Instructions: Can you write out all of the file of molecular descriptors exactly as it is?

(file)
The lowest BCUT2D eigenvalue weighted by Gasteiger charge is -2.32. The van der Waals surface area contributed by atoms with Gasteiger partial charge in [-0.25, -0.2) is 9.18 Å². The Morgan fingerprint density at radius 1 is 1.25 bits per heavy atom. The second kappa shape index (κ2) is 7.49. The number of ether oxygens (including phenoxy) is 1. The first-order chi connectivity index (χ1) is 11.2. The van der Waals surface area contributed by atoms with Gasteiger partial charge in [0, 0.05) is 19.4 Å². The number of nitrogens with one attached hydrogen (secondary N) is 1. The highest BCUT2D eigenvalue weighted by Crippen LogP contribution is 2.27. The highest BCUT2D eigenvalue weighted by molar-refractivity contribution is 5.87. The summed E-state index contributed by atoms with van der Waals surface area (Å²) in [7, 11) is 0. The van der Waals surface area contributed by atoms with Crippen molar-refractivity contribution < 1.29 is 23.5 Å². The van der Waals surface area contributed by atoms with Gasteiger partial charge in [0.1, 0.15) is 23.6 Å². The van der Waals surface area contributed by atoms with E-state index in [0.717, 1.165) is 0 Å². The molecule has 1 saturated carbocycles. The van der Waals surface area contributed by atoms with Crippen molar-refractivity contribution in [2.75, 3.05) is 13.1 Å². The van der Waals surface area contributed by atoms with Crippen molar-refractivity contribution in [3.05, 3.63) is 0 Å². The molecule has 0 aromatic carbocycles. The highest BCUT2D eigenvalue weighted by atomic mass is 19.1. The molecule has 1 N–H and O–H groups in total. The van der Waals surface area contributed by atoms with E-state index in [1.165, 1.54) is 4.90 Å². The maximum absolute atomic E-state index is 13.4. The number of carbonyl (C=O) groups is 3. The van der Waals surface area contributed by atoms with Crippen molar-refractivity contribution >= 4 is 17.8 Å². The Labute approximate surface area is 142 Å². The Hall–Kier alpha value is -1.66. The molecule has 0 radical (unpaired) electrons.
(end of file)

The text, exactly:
The lowest BCUT2D eigenvalue weighted by Gasteiger charge is -2.32. The van der Waals surface area contributed by atoms with Gasteiger partial charge in [-0.25, -0.2) is 9.18 Å². The Morgan fingerprint density at radius 1 is 1.25 bits per heavy atom. The second kappa shape index (κ2) is 7.49. The number of ether oxygens (including phenoxy) is 1. The first-order chi connectivity index (χ1) is 11.2. The van der Waals surface area contributed by atoms with Gasteiger partial charge in [0, 0.05) is 19.4 Å². The number of nitrogens with one attached hydrogen (secondary N) is 1. The highest BCUT2D eigenvalue weighted by Crippen LogP contribution is 2.27. The highest BCUT2D eigenvalue weighted by molar-refractivity contribution is 5.87. The summed E-state index contributed by atoms with van der Waals surface area (Å²) in [7, 11) is 0. The van der Waals surface area contributed by atoms with Crippen molar-refractivity contribution < 1.29 is 23.5 Å². The van der Waals surface area contributed by atoms with Gasteiger partial charge in [0.1, 0.15) is 23.6 Å². The van der Waals surface area contributed by atoms with E-state index in [0.717, 1.165) is 0 Å². The molecule has 1 saturated carbocycles. The van der Waals surface area contributed by atoms with Crippen molar-refractivity contribution in [2.75, 3.05) is 13.1 Å². The van der Waals surface area contributed by atoms with Crippen molar-refractivity contribution in [3.05, 3.63) is 0 Å². The molecule has 0 aromatic carbocycles. The highest BCUT2D eigenvalue weighted by atomic mass is 19.1. The molecule has 1 N–H and O–H groups in total. The van der Waals surface area contributed by atoms with E-state index in [1.165, 1.54) is 4.90 Å². The maximum absolute atomic E-state index is 13.4. The number of carbonyl (C=O) groups is 3. The van der Waals surface area contributed by atoms with Crippen molar-refractivity contribution >= 4 is 17.8 Å². The Labute approximate surface area is 142 Å². The Hall–Kier alpha value is -1.66. The molecule has 0 radical (unpaired) electrons.